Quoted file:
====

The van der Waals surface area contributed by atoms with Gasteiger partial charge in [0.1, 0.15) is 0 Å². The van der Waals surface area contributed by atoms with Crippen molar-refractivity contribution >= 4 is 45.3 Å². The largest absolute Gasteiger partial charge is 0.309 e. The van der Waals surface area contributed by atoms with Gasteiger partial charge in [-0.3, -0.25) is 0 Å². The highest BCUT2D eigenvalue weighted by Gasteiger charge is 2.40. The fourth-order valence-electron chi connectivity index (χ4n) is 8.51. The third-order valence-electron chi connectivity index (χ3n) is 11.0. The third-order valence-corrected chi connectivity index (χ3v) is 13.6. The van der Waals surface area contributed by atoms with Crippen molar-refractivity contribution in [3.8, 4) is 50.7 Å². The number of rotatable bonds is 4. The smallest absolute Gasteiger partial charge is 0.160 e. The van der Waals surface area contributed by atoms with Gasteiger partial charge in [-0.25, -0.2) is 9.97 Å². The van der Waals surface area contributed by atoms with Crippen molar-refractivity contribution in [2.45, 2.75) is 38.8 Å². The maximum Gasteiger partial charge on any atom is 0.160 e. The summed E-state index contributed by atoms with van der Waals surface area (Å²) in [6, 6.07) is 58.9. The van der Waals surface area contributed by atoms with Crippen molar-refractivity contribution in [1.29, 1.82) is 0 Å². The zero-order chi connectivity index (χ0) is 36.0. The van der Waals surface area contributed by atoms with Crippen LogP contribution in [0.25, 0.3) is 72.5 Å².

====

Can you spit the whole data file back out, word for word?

The van der Waals surface area contributed by atoms with Gasteiger partial charge in [0.1, 0.15) is 0 Å². The van der Waals surface area contributed by atoms with Crippen molar-refractivity contribution >= 4 is 45.3 Å². The largest absolute Gasteiger partial charge is 0.309 e. The van der Waals surface area contributed by atoms with Gasteiger partial charge in [-0.3, -0.25) is 0 Å². The highest BCUT2D eigenvalue weighted by Gasteiger charge is 2.40. The fourth-order valence-electron chi connectivity index (χ4n) is 8.51. The third-order valence-electron chi connectivity index (χ3n) is 11.0. The third-order valence-corrected chi connectivity index (χ3v) is 13.6. The van der Waals surface area contributed by atoms with Crippen molar-refractivity contribution in [3.8, 4) is 50.7 Å². The number of rotatable bonds is 4. The smallest absolute Gasteiger partial charge is 0.160 e. The van der Waals surface area contributed by atoms with Gasteiger partial charge in [-0.25, -0.2) is 9.97 Å². The van der Waals surface area contributed by atoms with Crippen molar-refractivity contribution in [2.45, 2.75) is 38.8 Å². The maximum Gasteiger partial charge on any atom is 0.160 e. The summed E-state index contributed by atoms with van der Waals surface area (Å²) in [6, 6.07) is 58.9. The van der Waals surface area contributed by atoms with Crippen molar-refractivity contribution in [1.29, 1.82) is 0 Å². The zero-order chi connectivity index (χ0) is 36.0. The van der Waals surface area contributed by atoms with Crippen LogP contribution in [0.25, 0.3) is 72.5 Å².